Unreflected vCenter Events in vRops
I had planned to configure a new alert in vRealize Operations to receive notifications about changes to virtual machines including modifications to the CPU, disk, memory, and additions or removals of new hardware. However, I encountered a problem I would like to share. I attempted to create an alert that would capture all hardware configuration changes in virtual machines, to test this, I logged into vCenter and increased the size of the virtual machine’s hard disk. As anticipated, I received an event log indicating that the virtual machine had been reconfigured.
But when I checked the events tab of the virtual machine in vRops, I didn’t see any events regarding this change. I expected to see all vCenter events in vRops, but it only showed me three events after 10:17 am and none of them are related to the event that I looked for. After doing some research, I came across this article in the VMware Knowledge Base (KB) that shed some light on the situation.
In vRealize Operations Manager, there is a file called “eventlist.txt” which is a text file that contains a list of predefined events or alerts generated by the vCenter adapter. It provides a reference for the different events that can be monitored and managed within vRealize Operations Manager.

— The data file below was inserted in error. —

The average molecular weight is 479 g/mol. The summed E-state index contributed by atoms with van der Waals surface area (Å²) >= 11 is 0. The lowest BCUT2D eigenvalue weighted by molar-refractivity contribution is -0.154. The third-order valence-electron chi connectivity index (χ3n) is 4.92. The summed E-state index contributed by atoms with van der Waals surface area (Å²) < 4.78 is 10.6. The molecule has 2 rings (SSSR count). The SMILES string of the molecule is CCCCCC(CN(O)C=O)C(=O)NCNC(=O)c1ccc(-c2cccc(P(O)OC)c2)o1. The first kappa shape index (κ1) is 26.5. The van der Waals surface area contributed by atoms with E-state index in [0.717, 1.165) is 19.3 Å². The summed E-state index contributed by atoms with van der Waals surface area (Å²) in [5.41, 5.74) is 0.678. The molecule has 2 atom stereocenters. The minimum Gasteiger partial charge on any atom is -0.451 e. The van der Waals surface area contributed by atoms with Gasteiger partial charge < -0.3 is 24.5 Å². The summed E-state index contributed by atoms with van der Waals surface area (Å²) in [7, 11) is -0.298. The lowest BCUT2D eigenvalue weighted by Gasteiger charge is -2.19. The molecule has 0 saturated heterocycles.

Let’s take a look at it. Log into the vRops node as root via SSH and open the following file in a text editor like vi.
You will find a list of events, with many of them already commented (indicated by a hashtag at the beginning of the line). You can easily uncomment the events you want to monitor and be visible on vRops! To navigate through the list, you can use the up and down arrow keys to scroll and view all the events.
But how am I supposed to know which events to uncomment in order to make them visible on vRops? Let’s go back and take a look at the first screenshot. You see that I’ve marked a red box in the top-right corner indicating the Event Type ID. This is what you should find and uncomment. In this case, the Event Type ID is “vim.event.VmReconfiguredEvent” Let’s search for this event in the list, as you may already know, to search in vi editor, type “/ string” and then press Enter to locate the event in the text. For example, I “/vim.event.VmReconfiguredEvent“.